“We are artists: we believe in ordinary people, not in the government,” said Lu Maw in English. “We need light, but in Myanmar, light on and off. Not enough electricity. No water supply. School - money, money, money! Ordinary people no money.

“So we joke,” he said. “People need a good joke. But the government don’t like us because we joke.”

The Mustache Brothers are an unlikely tourist attraction in a country where few people dare to criticize the government. But the government appears to tolerate the troupe’s spoofs as long as they performed only in English.

Lu Maw, the only English speaker in the troupe, said he learned the language from tourists.

His rapid-fire English words seldom form a complete sentence. In performances, he supplements them with gestures and sign boards. One sign read “KGB,” Lu Maw’s allusion to the secret police in Myanmar.

“My favorite English is American and English slang,” he said. “My brother in the clink, up the river, in big house.”

His street-side theater could barely accommodate 10 red plastic chairs. Marionettes hung against a wall. On display was a picture of Aung San Suu Kyi visiting the Mustache Brothers in June 2002. Outside, Lu Maw’s nephews kept an eye out for the police.

Lu Maw said he believed that Par Par Lay was arrested because he was a “good organizer” among the many a-nyeint comedians in Mandalay. He had strong opinions about the military generals who have mismanaged this resource-rich country into poverty, and joked about why Myanmar largely escaped the worst of the deadly 2004 tsunami:

A general died and became a big fish, the joke goes. As the tsunami was rolling toward Myanmar, the fish came to the surface and told the wave: “Stop! I have already done that here.”

But Lu Maw said the recent killing of monks by soldiers was “no good for jokes.”

“People are sad,” he said. “Man kill man, you go to hell. This Buddhist belief. Now they are killing monks! They go beyond hell.”

Lu Maw said that everyone in Myanmar was busy trying to keep up with rising prices, which is what drove people onto the streets to protest in August. He noted that Par Par Lay was sentenced in 1996 to “seven years for one joke” at Aung San Suu Kyi’s place. Now, thanks to inflation, Lu Maw cracked, you make “two jokes and get 100 years in prison.”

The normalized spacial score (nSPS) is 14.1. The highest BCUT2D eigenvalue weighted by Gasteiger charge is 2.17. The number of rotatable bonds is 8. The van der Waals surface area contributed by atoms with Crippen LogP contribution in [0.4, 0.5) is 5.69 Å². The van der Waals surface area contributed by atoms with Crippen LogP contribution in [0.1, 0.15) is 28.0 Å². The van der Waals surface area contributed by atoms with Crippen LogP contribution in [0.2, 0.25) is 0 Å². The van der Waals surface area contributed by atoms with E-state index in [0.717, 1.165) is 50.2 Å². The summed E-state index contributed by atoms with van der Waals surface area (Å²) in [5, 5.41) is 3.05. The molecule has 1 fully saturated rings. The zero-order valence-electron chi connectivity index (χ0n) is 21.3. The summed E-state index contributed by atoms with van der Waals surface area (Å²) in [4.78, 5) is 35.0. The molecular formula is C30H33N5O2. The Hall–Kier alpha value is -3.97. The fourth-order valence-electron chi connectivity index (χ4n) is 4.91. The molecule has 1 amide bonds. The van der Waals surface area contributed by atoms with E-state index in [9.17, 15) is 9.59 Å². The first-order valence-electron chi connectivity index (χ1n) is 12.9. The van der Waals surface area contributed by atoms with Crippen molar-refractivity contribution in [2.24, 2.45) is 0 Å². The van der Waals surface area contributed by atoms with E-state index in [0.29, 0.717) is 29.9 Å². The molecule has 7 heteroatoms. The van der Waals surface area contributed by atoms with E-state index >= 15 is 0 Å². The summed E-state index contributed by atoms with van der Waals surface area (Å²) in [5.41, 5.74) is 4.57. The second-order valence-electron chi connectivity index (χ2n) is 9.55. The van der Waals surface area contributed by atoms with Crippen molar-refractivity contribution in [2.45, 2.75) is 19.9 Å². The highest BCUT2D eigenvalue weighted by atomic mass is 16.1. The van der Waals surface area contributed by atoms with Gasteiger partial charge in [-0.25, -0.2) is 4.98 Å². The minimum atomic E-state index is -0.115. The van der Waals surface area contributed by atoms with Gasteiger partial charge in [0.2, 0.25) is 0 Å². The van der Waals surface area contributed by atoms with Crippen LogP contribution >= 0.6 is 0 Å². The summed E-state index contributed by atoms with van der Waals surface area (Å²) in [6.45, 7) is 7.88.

“We are dead meat already,” he said.

International pressure has helped his family in the past, he said. When Par Par Lay was arrested in 1996, he said, British and Hollywood comedians wrote to the Myanmar government in protest.

“We need their help again,” Lu Maw said. “Richard Gere’s support is especially important because he is a Buddhist. We need a Rambo.”

Despite Lu Maw’s tireless optimism, his theater was permeated with sadness. In the past month, the family has struggled to make ends meet with a dearth of foreign tourists. Mustache Brothers T-shirts are collecting dust. Older members of the family were lying listlessly on a wooden bed on the mud-brick floor.

“If the government comes and takes his clothes and food, then I will know he is alive,” said Ma Win Ma, Par Par Lay’s wife. “That is enough. I believe one day he will come back and we can perform together again.”

Lu Maw said that when Par Par Lay was in prison camp, he used to perform for other inmates before bed time.

“Maybe he is performing in prison somewhere,” Lu Maw said. “Yes, we are afraid. But we keep on going. We just joke. This is our job, our family tradition.”